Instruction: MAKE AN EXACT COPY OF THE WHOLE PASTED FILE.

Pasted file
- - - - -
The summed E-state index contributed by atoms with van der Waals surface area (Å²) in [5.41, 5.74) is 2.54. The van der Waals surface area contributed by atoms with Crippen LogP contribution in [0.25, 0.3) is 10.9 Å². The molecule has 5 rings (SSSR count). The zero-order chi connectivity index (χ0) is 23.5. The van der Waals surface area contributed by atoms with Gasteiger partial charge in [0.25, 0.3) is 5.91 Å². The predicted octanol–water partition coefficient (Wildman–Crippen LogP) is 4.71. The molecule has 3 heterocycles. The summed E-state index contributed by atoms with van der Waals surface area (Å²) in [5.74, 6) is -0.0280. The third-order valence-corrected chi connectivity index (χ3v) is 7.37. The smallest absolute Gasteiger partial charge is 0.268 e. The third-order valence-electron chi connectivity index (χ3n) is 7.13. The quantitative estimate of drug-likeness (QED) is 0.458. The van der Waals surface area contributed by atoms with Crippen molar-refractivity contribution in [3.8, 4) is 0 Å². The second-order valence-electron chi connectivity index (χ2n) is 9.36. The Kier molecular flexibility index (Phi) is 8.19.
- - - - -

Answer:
The summed E-state index contributed by atoms with van der Waals surface area (Å²) in [5.41, 5.74) is 2.54. The van der Waals surface area contributed by atoms with Crippen LogP contribution in [0.25, 0.3) is 10.9 Å². The molecule has 5 rings (SSSR count). The zero-order chi connectivity index (χ0) is 23.5. The van der Waals surface area contributed by atoms with Gasteiger partial charge in [0.25, 0.3) is 5.91 Å². The predicted octanol–water partition coefficient (Wildman–Crippen LogP) is 4.71. The molecule has 3 heterocycles. The summed E-state index contributed by atoms with van der Waals surface area (Å²) in [5.74, 6) is -0.0280. The third-order valence-corrected chi connectivity index (χ3v) is 7.37. The smallest absolute Gasteiger partial charge is 0.268 e. The third-order valence-electron chi connectivity index (χ3n) is 7.13. The quantitative estimate of drug-likeness (QED) is 0.458. The van der Waals surface area contributed by atoms with Crippen molar-refractivity contribution in [3.8, 4) is 0 Å². The second-order valence-electron chi connectivity index (χ2n) is 9.36. The Kier molecular flexibility index (Phi) is 8.19.